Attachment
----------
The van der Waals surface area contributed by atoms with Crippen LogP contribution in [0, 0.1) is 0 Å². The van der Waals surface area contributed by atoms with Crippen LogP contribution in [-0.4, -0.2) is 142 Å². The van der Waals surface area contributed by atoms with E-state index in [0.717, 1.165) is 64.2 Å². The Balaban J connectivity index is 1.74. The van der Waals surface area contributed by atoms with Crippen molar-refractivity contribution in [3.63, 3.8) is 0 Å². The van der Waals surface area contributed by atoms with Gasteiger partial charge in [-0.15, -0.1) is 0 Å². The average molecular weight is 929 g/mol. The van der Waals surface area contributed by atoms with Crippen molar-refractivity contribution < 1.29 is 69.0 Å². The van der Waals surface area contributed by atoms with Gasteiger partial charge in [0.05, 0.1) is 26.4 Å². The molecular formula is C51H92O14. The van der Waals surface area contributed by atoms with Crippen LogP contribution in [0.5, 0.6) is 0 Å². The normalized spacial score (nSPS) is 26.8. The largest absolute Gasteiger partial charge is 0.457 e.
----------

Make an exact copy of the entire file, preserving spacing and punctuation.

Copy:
The van der Waals surface area contributed by atoms with Crippen LogP contribution in [0, 0.1) is 0 Å². The van der Waals surface area contributed by atoms with Crippen LogP contribution in [-0.4, -0.2) is 142 Å². The van der Waals surface area contributed by atoms with E-state index in [0.717, 1.165) is 64.2 Å². The Balaban J connectivity index is 1.74. The van der Waals surface area contributed by atoms with Crippen molar-refractivity contribution in [3.63, 3.8) is 0 Å². The van der Waals surface area contributed by atoms with Gasteiger partial charge in [-0.15, -0.1) is 0 Å². The average molecular weight is 929 g/mol. The van der Waals surface area contributed by atoms with Crippen molar-refractivity contribution < 1.29 is 69.0 Å². The van der Waals surface area contributed by atoms with Gasteiger partial charge in [0.05, 0.1) is 26.4 Å². The molecular formula is C51H92O14. The van der Waals surface area contributed by atoms with Crippen LogP contribution in [0.5, 0.6) is 0 Å². The normalized spacial score (nSPS) is 26.8. The largest absolute Gasteiger partial charge is 0.457 e.